Flash forward to 2017. I’d been living in Cork nine great years. I had settled in great with the city, the people and the culture. Work was fulfilling and I was in good place. I had made a lot of positive adjustments in my life, running half marathons, cycling and eating better. Developing a practice for Meditation was a big deal for me too. Lots more on that on the blog page.
Over the years, my relationship with drinking had softened but never completely stopped. There were still a few occasions each year when I’d drink far too much, and I’d feel demotivated and down for a few days as a result. As someone who loves to get the most of my time outside of work, being hungover on a Sunday had a double negative impact on my mood; not only was I feeling like crap as a result of the booze, I was missing out on getting good stuff done in my time off!
I had often contemplated going off drink 100%, but never been able to commit. But as my own life was getting busier, I just had no time for or interest in spending any time with a hangover. Developing Type 1 Diabetes at 35 was an additional wake-up call. I had a lot of incentives to make me want to quit. I just needed do some experimenting.
First up was Dry January in 2017. That was a relative breeze. I came through with flying colours. I learned that going dry wasn’t so bad — the opposite in fact.
Then, on the weekend of my 40thbirthday in November 2017, despite great fun and celebrations, I knew there was gloom and doom lurking around the corner. After two days/nights ‘enjoying’ myself, I felt like enough was enough. As we wrapped up the Sunday night, my friend Richie and I started to pick into the ridiculousness of our boozing and how it would impact our mood for the next few days. Richie started to explain how he heard a guy on the radio the week before detailing how he had given up drink two years earlier.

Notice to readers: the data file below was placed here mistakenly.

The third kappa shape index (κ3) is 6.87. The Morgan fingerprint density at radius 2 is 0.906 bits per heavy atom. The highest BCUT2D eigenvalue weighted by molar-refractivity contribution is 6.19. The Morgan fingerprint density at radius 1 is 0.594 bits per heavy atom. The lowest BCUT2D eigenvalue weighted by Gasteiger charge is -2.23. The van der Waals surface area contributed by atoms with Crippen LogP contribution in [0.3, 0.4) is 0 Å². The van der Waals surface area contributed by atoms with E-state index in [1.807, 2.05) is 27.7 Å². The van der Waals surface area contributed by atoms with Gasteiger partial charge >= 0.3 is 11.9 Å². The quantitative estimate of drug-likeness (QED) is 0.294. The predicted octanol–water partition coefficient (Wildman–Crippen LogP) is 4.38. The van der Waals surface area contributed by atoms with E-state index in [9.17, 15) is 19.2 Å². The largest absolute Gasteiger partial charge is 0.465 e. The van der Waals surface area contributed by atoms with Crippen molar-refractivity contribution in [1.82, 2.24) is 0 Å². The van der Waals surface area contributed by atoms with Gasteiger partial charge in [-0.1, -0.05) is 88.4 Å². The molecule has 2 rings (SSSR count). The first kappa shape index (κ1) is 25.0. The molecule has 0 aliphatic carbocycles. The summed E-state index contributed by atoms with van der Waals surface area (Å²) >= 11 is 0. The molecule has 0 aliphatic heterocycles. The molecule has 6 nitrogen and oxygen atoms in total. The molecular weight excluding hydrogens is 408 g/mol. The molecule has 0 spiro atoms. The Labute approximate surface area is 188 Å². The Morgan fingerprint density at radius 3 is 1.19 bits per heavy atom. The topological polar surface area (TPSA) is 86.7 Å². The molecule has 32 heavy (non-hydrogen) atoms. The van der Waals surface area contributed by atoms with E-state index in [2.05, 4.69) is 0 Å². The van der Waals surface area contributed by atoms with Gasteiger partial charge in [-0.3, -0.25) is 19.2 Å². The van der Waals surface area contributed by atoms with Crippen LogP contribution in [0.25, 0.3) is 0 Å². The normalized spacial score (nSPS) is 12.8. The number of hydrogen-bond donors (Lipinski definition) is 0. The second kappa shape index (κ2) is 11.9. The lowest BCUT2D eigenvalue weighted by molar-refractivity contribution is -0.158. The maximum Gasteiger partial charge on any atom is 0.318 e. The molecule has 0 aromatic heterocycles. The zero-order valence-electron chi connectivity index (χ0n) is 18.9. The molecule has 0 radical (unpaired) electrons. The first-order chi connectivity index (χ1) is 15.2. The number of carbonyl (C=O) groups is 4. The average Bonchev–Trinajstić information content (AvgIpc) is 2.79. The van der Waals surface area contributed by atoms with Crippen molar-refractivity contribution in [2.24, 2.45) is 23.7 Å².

So, as this conversation developed, both Richie and I started to play with the idea of going off drink. Before we knew it, the idea of a Dry18 was born. Both of us are pretty stubborn so when we make a commitment, we tend to stick with it. We added in some financial incentives that a charity would gain from if either of us were to break. The bet, even though made after numerous pints, gave me a lift.
And so it came to be, that, at midnight on 31 December 2017, Dry 18 officially came into being. It felt right. I like to set goals at the start of every year and try to make them SMART, which stands for specific, measurable, achievable, relevant, and timebound. This one had all of these ingredients (even if my friends and family questioned the ‘achievable’ part). Plus I had a big incentive: zero days wasted in 2018 as a result of a hangover.
While the goal was exciting, I was under no illusion that it would be easy. Jumping from 31 days in January to 365 days is a bit of a leap. But I wanted the challenge and knew it would be the perfect year to try this out. With huge optimism, and a clear plan of attack for the year in place, I was ready for 2018. Time to walk the walk.
The article is posted on the Alcohol Concern blog page also here.
Rob is a qualified Executive Coach. In 2017, Rob launched the Rob of the Green Platform which hosts the 1% Better Podcast. Rob also publishes articles on productivity, goal setting, meditation, and other topics. Rob is currently a director of strategy and business operations with Dell IT in Cork, Ireland.
Check out all the great work that Alcohol Research UK are doing here
Originally published at Rob of the Green.
Originally published at medium.com